Natural Hazards Resilience Certificate Program
The Department of City and Regional Planning in partnership with the Coastal Resilience Center of Excellence at the University of North Carolina at Chapel Hill are co-sponsoring a graduate certificate program in the study of Natural Hazards Resilience.
The Department of City and Regional Planning in partnership with the Coastal Resilience Center of Excellence at the University of North Carolina at Chapel Hill are co-sponsoring a graduate certificate program in the study of Natural Hazards Resilience. The 10 credit hour certificate program, which will begin in the Fall of 2015, focuses on the nexus between the threats and impacts of natural hazards and disasters on human settlements, including those exacerbated by climate change, and how individuals, organizations, communities, and larger systems of governance prepare for, respond to, mitigate against, recover from, and adapt to these events.
Emphasis is placed on the concept of disaster resilience, or “the ability to prepare and plan for, absorb, recover from, and more successfully adapt to adverse events” (National Research Council 2012). The curriculum provides students with an academic and practice-based exposure to the science underlying our understanding of natural hazards phenomena and a critical analysis of the policies, programs, and plans in place that are intended to help societies manage the effects of natural hazards and disasters, to include an emphasis on those actions that increase disaster resilience. The certificate program serves enrolled graduate students only and is not available to practicing professionals located outside the university.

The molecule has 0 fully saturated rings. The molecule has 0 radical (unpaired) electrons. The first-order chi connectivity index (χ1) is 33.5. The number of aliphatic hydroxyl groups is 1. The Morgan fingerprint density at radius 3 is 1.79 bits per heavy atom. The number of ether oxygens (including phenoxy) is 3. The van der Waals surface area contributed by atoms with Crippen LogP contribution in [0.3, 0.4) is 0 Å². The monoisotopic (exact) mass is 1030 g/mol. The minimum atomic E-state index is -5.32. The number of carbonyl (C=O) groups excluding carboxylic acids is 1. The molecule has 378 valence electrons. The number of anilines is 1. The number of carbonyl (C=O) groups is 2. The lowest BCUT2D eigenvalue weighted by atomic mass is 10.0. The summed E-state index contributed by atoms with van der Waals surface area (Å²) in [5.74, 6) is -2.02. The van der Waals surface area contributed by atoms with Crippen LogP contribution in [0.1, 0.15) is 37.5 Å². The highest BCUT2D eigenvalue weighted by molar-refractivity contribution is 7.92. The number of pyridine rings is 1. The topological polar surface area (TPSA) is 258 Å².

1) Provide students with the knowledge and experience needed to actively contribute to the study and/or the practice of natural hazards and disaster resilience. More specifically, the certificate will produce well-trained researchers and practitioners who can help the public, non-profit and private sectors become more resilient in the face of natural hazards and disasters and adapt to the effects of a changing climate.
2) Attract and teach the next generation of natural hazards and disaster management scholars that are more reflective of the general population. In the case of disaster management, for instance, the field is less diverse than the general population, while those who study and engage in the practice of climate change adaptation comprise a relatively new cohort that is in need of additional scholars and policymakers. As such, the certificate program strives to be inclusive, as reflected in participation by underrepresented minorities, women, and a mix of students with academic and practice-based career goals.
3) Coalesce the world class UNCCH faculty to address one of the most pressing issues of the 21st century, namely reducing the negative effects of natural hazards and disasters on human settlements, including those influenced by a changing climate.
4) Develop an “esprit de corps” among students through the establishment of applied group projects in the classroom, engagement in research with participating faculty, formation of a student association, and exposure to leaders in the field through mentoring programs, a certificate program lecture series, workshops and fieldwork.